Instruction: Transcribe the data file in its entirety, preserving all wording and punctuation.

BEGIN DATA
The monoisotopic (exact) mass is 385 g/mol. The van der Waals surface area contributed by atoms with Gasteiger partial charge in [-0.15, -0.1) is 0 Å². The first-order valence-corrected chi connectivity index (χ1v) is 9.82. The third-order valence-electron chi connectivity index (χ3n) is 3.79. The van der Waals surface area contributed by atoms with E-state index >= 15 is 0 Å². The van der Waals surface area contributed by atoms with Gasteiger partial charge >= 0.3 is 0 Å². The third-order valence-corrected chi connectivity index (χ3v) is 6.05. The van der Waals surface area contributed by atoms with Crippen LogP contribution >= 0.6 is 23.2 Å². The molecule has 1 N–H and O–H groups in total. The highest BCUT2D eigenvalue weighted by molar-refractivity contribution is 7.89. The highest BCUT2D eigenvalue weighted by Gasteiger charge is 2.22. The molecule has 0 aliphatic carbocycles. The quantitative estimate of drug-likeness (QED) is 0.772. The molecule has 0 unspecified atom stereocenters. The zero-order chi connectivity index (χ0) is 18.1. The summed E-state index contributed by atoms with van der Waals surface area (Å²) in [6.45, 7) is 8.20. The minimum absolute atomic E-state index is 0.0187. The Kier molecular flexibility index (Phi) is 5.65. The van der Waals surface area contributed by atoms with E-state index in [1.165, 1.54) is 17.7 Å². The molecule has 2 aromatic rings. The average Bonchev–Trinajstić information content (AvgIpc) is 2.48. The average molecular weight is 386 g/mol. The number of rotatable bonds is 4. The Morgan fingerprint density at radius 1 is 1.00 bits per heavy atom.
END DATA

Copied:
The monoisotopic (exact) mass is 385 g/mol. The van der Waals surface area contributed by atoms with Gasteiger partial charge in [-0.15, -0.1) is 0 Å². The first-order valence-corrected chi connectivity index (χ1v) is 9.82. The third-order valence-electron chi connectivity index (χ3n) is 3.79. The van der Waals surface area contributed by atoms with E-state index >= 15 is 0 Å². The van der Waals surface area contributed by atoms with Gasteiger partial charge >= 0.3 is 0 Å². The third-order valence-corrected chi connectivity index (χ3v) is 6.05. The van der Waals surface area contributed by atoms with Crippen LogP contribution >= 0.6 is 23.2 Å². The molecule has 1 N–H and O–H groups in total. The highest BCUT2D eigenvalue weighted by molar-refractivity contribution is 7.89. The highest BCUT2D eigenvalue weighted by Gasteiger charge is 2.22. The molecule has 0 aliphatic carbocycles. The quantitative estimate of drug-likeness (QED) is 0.772. The molecule has 0 unspecified atom stereocenters. The zero-order chi connectivity index (χ0) is 18.1. The summed E-state index contributed by atoms with van der Waals surface area (Å²) in [6.45, 7) is 8.20. The minimum absolute atomic E-state index is 0.0187. The Kier molecular flexibility index (Phi) is 5.65. The van der Waals surface area contributed by atoms with E-state index in [1.165, 1.54) is 17.7 Å². The molecule has 2 aromatic rings. The average Bonchev–Trinajstić information content (AvgIpc) is 2.48. The average molecular weight is 386 g/mol. The number of rotatable bonds is 4. The Morgan fingerprint density at radius 1 is 1.00 bits per heavy atom.